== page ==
Who Is This Ain’t Art School?
Up and running since 2014 (in Instagram terms, that’s old school, even if it isn’t art school), This Ain’t Art School is the brainchild of Anika Meier, a writer and curator living in Germany. The account first emerged under the handle Juergen Teller Assignment. “That probably tells the story of why I started it,” Meier says. She started to complete assignments Teller gave his students (which had been published in an interview with the artist) and posted them on Instagram. Before she knew it, more than 2,000 people had joined in. “At some point I realized that the medium of Instagram is photography, but I had the feeling Instagram wasn’t that much about photography. I wanted to create a place where people could talk about photography without thinking about likes.” Since 2014, Meier still runs one assignment per month via the account, working with world-class photographers, that have included Martin Parr, Stephen Shore, Alec Soth and Joel Meyerowitz.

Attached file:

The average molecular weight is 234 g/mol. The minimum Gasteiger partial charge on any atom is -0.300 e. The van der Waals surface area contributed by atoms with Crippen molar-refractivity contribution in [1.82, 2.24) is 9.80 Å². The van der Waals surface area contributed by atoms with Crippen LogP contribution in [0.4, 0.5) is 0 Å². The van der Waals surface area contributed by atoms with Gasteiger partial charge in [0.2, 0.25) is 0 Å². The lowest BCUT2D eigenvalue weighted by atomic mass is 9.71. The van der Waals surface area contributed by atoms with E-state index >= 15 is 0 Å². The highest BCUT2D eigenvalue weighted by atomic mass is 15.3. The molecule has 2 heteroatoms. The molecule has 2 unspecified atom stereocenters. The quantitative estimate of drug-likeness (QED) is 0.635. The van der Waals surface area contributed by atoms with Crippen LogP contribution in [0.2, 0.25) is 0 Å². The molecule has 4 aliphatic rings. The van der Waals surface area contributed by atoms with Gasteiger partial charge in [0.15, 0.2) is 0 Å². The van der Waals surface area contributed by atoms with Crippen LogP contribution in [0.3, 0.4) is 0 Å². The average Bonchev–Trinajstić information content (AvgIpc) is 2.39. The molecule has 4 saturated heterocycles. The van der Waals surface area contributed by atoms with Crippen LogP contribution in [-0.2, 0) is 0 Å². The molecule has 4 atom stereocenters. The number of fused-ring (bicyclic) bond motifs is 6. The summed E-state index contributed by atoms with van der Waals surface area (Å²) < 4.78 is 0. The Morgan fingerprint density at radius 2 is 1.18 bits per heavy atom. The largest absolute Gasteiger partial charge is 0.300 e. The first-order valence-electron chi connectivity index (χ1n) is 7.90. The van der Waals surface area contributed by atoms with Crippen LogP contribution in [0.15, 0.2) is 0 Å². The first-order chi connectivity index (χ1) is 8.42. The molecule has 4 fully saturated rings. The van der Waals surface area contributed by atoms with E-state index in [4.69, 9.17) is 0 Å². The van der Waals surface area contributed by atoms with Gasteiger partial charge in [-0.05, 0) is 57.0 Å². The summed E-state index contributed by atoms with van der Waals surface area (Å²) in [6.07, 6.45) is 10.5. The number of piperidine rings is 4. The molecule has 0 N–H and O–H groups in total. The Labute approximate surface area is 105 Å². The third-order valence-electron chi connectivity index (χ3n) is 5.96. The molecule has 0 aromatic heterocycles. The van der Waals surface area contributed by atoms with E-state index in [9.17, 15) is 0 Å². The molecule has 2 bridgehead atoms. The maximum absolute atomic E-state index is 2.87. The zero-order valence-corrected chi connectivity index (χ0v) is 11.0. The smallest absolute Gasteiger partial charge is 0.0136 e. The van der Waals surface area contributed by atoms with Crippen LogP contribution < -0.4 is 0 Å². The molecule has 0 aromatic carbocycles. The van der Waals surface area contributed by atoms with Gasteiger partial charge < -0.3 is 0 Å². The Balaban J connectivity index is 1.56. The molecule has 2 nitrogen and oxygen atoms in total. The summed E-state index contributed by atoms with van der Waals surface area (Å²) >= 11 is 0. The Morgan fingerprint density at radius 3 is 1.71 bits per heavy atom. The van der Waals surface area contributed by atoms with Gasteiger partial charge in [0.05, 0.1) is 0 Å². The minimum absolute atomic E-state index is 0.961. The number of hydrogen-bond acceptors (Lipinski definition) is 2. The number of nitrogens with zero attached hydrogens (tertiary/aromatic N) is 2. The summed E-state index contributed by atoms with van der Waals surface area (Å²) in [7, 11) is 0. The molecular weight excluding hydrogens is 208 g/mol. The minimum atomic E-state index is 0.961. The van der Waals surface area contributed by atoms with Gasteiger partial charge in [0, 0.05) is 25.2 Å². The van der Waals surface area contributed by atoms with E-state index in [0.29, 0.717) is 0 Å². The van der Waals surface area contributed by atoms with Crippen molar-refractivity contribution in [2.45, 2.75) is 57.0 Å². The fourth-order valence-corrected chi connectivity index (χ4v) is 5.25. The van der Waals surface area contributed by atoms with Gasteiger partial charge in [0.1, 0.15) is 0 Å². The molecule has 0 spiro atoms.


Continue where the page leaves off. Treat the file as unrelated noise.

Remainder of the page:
Why Should You Follow?
Considered captions, tips on photography, personal stories (see the touching recent #TooTiredAssignment, on how photography has helped many people out of depression) and a wealth of photographers to discover: This Ain’t Art School is instagramming with a purpose. “It’s great to have this community of people who share their passion for photography every day,” Meier reflects. The account has a distinct, streamlined aesthetic: minimal compositions, with a predilection for pastel palettes, playfulness and a twist of the surreal. This isn’t art school, so it isn’t about a set of style rules, but there’s no doubt Meier and the team are deeply engaged with the medium and its messages.
What Instagram Doesn’t Tell You
This week, This Ain’t Art School featured a series by Matthew Morrocco, titled Complicit. In the series, Morrocco depicts himself in intimate, tender scenes with older men. He described the project as being “about showcasing the emotional lives of older men in the hopes of overhauling what it means to be male and be in touch with one’s emotions”. The post was deleted by Instagram. “Yes, there was a bit of nudity but think about all the accounts of hot young girls that aren’t a problem and don’t seem to need censorship.” Morrocco’s series was posted again, with some of the images removed, and with the warm support of the TAAS community.